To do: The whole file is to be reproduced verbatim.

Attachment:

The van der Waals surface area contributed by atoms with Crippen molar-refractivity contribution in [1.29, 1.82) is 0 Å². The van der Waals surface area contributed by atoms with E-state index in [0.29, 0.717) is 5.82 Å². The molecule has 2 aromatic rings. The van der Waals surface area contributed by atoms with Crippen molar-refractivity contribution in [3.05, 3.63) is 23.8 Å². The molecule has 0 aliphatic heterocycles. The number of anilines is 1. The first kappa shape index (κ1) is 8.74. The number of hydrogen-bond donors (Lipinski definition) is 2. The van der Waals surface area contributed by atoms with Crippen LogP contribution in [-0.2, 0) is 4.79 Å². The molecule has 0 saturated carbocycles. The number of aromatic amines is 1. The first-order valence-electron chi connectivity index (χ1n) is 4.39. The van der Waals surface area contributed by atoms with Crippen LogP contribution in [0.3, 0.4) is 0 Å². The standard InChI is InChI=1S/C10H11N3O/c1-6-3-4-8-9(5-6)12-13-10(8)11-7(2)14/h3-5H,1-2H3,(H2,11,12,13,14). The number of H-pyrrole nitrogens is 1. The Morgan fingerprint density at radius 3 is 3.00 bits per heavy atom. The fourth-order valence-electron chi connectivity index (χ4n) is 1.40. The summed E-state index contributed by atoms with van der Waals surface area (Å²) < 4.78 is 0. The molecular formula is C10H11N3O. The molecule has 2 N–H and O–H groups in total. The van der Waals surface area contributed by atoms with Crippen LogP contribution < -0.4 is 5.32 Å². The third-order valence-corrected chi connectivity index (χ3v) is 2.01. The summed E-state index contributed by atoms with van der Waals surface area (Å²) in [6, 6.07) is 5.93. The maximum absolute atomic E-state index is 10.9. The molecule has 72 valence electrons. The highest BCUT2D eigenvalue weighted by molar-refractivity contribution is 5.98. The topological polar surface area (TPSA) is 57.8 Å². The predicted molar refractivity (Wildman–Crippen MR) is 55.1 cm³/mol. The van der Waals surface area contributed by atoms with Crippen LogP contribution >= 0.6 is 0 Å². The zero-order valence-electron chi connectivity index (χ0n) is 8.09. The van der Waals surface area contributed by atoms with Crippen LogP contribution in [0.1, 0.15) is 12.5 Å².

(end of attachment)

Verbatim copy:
The van der Waals surface area contributed by atoms with Crippen molar-refractivity contribution in [1.29, 1.82) is 0 Å². The van der Waals surface area contributed by atoms with E-state index in [0.29, 0.717) is 5.82 Å². The molecule has 2 aromatic rings. The van der Waals surface area contributed by atoms with Crippen molar-refractivity contribution in [3.05, 3.63) is 23.8 Å². The molecule has 0 aliphatic heterocycles. The number of anilines is 1. The first kappa shape index (κ1) is 8.74. The number of hydrogen-bond donors (Lipinski definition) is 2. The van der Waals surface area contributed by atoms with Crippen LogP contribution in [-0.2, 0) is 4.79 Å². The molecule has 0 saturated carbocycles. The number of aromatic amines is 1. The first-order valence-electron chi connectivity index (χ1n) is 4.39. The van der Waals surface area contributed by atoms with Crippen LogP contribution in [0.3, 0.4) is 0 Å². The standard InChI is InChI=1S/C10H11N3O/c1-6-3-4-8-9(5-6)12-13-10(8)11-7(2)14/h3-5H,1-2H3,(H2,11,12,13,14). The number of H-pyrrole nitrogens is 1. The Morgan fingerprint density at radius 3 is 3.00 bits per heavy atom. The fourth-order valence-electron chi connectivity index (χ4n) is 1.40. The summed E-state index contributed by atoms with van der Waals surface area (Å²) < 4.78 is 0. The molecular formula is C10H11N3O. The molecule has 2 N–H and O–H groups in total. The van der Waals surface area contributed by atoms with Crippen LogP contribution < -0.4 is 5.32 Å². The third-order valence-corrected chi connectivity index (χ3v) is 2.01. The summed E-state index contributed by atoms with van der Waals surface area (Å²) in [6, 6.07) is 5.93. The maximum absolute atomic E-state index is 10.9. The molecule has 72 valence electrons. The highest BCUT2D eigenvalue weighted by molar-refractivity contribution is 5.98. The topological polar surface area (TPSA) is 57.8 Å². The predicted molar refractivity (Wildman–Crippen MR) is 55.1 cm³/mol. The van der Waals surface area contributed by atoms with Crippen LogP contribution >= 0.6 is 0 Å². The zero-order valence-electron chi connectivity index (χ0n) is 8.09. The van der Waals surface area contributed by atoms with Crippen LogP contribution in [0.1, 0.15) is 12.5 Å².